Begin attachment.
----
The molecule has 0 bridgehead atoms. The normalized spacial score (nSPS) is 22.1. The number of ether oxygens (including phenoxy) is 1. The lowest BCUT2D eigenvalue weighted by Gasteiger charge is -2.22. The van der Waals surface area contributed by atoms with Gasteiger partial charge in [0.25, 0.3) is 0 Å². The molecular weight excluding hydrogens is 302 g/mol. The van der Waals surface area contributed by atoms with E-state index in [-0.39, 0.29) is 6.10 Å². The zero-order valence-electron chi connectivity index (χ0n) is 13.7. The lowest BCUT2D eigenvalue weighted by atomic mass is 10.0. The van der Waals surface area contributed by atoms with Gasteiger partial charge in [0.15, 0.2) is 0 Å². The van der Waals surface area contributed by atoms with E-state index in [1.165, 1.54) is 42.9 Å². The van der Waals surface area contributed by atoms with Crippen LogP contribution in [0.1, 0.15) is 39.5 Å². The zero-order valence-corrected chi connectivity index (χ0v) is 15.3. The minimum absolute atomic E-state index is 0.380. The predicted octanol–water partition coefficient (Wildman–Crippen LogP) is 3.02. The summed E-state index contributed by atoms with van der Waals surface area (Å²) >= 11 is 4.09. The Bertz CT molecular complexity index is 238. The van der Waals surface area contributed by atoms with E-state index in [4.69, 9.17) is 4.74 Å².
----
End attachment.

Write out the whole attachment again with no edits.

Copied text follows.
The molecule has 0 bridgehead atoms. The normalized spacial score (nSPS) is 22.1. The number of ether oxygens (including phenoxy) is 1. The lowest BCUT2D eigenvalue weighted by Gasteiger charge is -2.22. The van der Waals surface area contributed by atoms with Gasteiger partial charge in [0.25, 0.3) is 0 Å². The molecular weight excluding hydrogens is 302 g/mol. The van der Waals surface area contributed by atoms with E-state index in [-0.39, 0.29) is 6.10 Å². The zero-order valence-electron chi connectivity index (χ0n) is 13.7. The lowest BCUT2D eigenvalue weighted by atomic mass is 10.0. The van der Waals surface area contributed by atoms with Gasteiger partial charge in [0.15, 0.2) is 0 Å². The van der Waals surface area contributed by atoms with E-state index in [1.165, 1.54) is 42.9 Å². The van der Waals surface area contributed by atoms with Crippen LogP contribution in [0.1, 0.15) is 39.5 Å². The zero-order valence-corrected chi connectivity index (χ0v) is 15.3. The minimum absolute atomic E-state index is 0.380. The predicted octanol–water partition coefficient (Wildman–Crippen LogP) is 3.02. The summed E-state index contributed by atoms with van der Waals surface area (Å²) >= 11 is 4.09. The Bertz CT molecular complexity index is 238. The van der Waals surface area contributed by atoms with E-state index in [4.69, 9.17) is 4.74 Å².